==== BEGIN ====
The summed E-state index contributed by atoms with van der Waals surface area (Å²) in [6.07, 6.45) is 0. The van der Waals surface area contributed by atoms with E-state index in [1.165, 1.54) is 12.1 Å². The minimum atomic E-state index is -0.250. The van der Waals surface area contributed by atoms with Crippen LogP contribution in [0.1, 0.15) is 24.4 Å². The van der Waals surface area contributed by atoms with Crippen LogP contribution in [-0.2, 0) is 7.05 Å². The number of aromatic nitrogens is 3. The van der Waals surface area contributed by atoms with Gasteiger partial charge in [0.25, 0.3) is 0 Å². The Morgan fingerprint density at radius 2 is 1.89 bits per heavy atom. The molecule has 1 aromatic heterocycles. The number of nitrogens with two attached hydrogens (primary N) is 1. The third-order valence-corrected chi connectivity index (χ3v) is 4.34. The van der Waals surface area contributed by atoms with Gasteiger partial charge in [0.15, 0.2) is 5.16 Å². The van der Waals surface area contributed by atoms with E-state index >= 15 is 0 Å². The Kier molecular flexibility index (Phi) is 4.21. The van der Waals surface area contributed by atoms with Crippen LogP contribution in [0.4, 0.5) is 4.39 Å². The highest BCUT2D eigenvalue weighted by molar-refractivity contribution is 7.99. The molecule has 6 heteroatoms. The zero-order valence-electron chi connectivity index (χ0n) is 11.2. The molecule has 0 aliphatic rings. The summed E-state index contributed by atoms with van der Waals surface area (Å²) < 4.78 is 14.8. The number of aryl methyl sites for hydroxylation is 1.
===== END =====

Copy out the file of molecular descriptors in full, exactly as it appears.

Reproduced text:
The summed E-state index contributed by atoms with van der Waals surface area (Å²) in [6.07, 6.45) is 0. The van der Waals surface area contributed by atoms with E-state index in [1.165, 1.54) is 12.1 Å². The minimum atomic E-state index is -0.250. The van der Waals surface area contributed by atoms with Crippen LogP contribution in [0.1, 0.15) is 24.4 Å². The van der Waals surface area contributed by atoms with Crippen LogP contribution in [-0.2, 0) is 7.05 Å². The number of aromatic nitrogens is 3. The van der Waals surface area contributed by atoms with Gasteiger partial charge in [0.25, 0.3) is 0 Å². The Morgan fingerprint density at radius 2 is 1.89 bits per heavy atom. The molecule has 1 aromatic heterocycles. The number of nitrogens with two attached hydrogens (primary N) is 1. The third-order valence-corrected chi connectivity index (χ3v) is 4.34. The van der Waals surface area contributed by atoms with Gasteiger partial charge in [0.15, 0.2) is 5.16 Å². The van der Waals surface area contributed by atoms with E-state index >= 15 is 0 Å². The Kier molecular flexibility index (Phi) is 4.21. The van der Waals surface area contributed by atoms with Crippen LogP contribution in [0.4, 0.5) is 4.39 Å². The highest BCUT2D eigenvalue weighted by molar-refractivity contribution is 7.99. The molecule has 6 heteroatoms. The zero-order valence-electron chi connectivity index (χ0n) is 11.2. The molecule has 0 aliphatic rings. The summed E-state index contributed by atoms with van der Waals surface area (Å²) < 4.78 is 14.8. The number of aryl methyl sites for hydroxylation is 1.